There is an intriguing (and somewhat disturbing) theme in the new TV season. Many of the new programs feature human beings with enhanced abilities.
There is Supergirl, of course, the feminine version of Superman. This program continues the myth so common in TV crime dramas that the toughest people in a street fight are not muscle-bound men but skinny female models. Usually in high heels.
There is Heroes Reborn, which features Evos (evolved humans with extraordinary powers), who are being attacked out of fear by lesser humans.
Then there is Minority Report, which has two brothers who have the special gift of seeing murders before they happen.
And finally there is Limitless, whose hero becomes “the smartest man in the world” when he takes an NZT pill. It might be a little more convincing if the first thing he chose to do under the influence of the pill wasn’t to stand in front of a train to see if he could correctly calculate where it would stop. If this is what the smartest person in the world does, there is not much hope for stupid people.
Do the creators of these programs ever think about the messages they are sending? The message of Limitless seems to be that taking drugs will make you smarter. Isn’t that a wonderful message to be sending to young people?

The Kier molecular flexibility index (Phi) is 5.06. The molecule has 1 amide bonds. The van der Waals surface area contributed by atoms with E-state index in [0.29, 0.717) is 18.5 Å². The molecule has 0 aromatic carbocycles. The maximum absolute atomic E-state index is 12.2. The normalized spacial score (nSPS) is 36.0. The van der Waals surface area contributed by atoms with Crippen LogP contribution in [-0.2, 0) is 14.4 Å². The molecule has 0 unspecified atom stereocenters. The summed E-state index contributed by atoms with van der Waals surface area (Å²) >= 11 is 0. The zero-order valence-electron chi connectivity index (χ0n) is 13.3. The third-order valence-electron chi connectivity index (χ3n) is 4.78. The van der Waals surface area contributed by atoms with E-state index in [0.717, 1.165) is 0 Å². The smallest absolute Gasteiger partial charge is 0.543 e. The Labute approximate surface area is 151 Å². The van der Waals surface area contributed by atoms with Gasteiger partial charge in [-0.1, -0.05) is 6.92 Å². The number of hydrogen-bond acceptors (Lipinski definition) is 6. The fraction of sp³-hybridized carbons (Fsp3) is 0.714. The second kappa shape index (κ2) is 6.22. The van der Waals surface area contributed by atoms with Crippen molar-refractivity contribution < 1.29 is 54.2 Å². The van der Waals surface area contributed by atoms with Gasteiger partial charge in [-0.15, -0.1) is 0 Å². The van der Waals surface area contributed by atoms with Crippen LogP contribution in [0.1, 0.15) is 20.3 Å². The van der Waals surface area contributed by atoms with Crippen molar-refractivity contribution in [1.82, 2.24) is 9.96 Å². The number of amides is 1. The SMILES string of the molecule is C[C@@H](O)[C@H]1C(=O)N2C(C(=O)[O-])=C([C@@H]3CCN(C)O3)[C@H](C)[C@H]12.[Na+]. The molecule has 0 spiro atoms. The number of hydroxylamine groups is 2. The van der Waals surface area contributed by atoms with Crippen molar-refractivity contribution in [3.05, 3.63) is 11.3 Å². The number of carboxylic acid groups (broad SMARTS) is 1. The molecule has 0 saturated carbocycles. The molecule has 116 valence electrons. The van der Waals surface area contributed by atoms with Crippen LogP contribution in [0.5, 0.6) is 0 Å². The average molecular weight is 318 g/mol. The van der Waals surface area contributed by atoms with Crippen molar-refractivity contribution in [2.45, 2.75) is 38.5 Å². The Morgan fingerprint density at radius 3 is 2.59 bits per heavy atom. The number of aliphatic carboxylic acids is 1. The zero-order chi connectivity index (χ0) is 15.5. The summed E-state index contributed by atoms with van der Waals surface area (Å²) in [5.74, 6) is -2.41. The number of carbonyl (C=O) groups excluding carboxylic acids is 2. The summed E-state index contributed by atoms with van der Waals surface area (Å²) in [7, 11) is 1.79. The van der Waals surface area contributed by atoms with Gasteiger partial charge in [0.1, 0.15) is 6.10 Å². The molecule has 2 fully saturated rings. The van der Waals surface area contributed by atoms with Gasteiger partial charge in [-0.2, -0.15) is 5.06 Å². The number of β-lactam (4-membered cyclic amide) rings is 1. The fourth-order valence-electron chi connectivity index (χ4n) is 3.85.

Perhaps an even more insidious message is that it is only people with superpowers who are important and that such people have a right to look down on ordinary mortals.
In Heroes Reborn, when a nerdy teen (with a secret superpower) asks why he is important enough to be recruited, he is told, “You’re going to help save the world.”
In the trailer for Limitless, the hero who is about to take the magic pill is asked, “Are you ready to become somebody who matters?”
The message in these shows is that people don’t matter unless they have superpowers and can save the world. (And, of course, they save the world with violence, not with love or kindness or hard work.) Young people are being given the impression that it is not good enough for them to shape young lives by being a school teacher, or to bring healing to people by being a doctor or nurse, or to provide food to people by being a farmer, or to help people by working in a factory making some useful product.
The message of these programs is that ordinary people don’t matter, that if you can’t be a superhero, then your life has no purpose. For young people living in the real world where superpowers don’t exist, that is a message of despair.